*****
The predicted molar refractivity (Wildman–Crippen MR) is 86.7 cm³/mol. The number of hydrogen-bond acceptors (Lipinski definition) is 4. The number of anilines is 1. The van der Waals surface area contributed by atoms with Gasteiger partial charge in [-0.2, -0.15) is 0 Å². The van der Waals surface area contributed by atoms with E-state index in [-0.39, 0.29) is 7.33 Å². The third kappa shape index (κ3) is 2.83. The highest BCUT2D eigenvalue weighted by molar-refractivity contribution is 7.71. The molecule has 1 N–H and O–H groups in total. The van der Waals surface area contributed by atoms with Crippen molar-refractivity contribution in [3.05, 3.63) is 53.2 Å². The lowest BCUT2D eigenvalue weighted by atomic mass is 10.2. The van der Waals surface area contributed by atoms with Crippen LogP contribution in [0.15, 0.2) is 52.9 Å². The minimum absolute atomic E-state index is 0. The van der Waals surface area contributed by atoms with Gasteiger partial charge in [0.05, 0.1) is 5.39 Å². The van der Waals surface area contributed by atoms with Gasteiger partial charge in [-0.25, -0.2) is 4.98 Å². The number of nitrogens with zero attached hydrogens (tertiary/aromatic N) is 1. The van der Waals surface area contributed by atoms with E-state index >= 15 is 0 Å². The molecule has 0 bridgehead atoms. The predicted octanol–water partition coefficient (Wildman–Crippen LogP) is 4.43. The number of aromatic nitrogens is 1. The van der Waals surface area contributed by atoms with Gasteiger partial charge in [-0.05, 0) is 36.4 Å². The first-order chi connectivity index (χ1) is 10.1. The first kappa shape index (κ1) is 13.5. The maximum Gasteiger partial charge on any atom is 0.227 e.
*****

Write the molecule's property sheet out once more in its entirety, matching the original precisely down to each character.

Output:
The predicted molar refractivity (Wildman–Crippen MR) is 86.7 cm³/mol. The number of hydrogen-bond acceptors (Lipinski definition) is 4. The number of anilines is 1. The van der Waals surface area contributed by atoms with Gasteiger partial charge in [-0.2, -0.15) is 0 Å². The van der Waals surface area contributed by atoms with E-state index in [-0.39, 0.29) is 7.33 Å². The third kappa shape index (κ3) is 2.83. The highest BCUT2D eigenvalue weighted by molar-refractivity contribution is 7.71. The molecule has 1 N–H and O–H groups in total. The van der Waals surface area contributed by atoms with Crippen molar-refractivity contribution in [3.05, 3.63) is 53.2 Å². The lowest BCUT2D eigenvalue weighted by atomic mass is 10.2. The van der Waals surface area contributed by atoms with Crippen LogP contribution in [0.15, 0.2) is 52.9 Å². The minimum absolute atomic E-state index is 0. The van der Waals surface area contributed by atoms with Gasteiger partial charge in [0.05, 0.1) is 5.39 Å². The van der Waals surface area contributed by atoms with Gasteiger partial charge in [-0.25, -0.2) is 4.98 Å². The number of nitrogens with zero attached hydrogens (tertiary/aromatic N) is 1. The van der Waals surface area contributed by atoms with E-state index >= 15 is 0 Å². The molecule has 0 bridgehead atoms. The predicted octanol–water partition coefficient (Wildman–Crippen LogP) is 4.43. The number of aromatic nitrogens is 1. The van der Waals surface area contributed by atoms with Gasteiger partial charge in [-0.05, 0) is 36.4 Å². The first-order chi connectivity index (χ1) is 10.1. The first kappa shape index (κ1) is 13.5. The maximum Gasteiger partial charge on any atom is 0.227 e.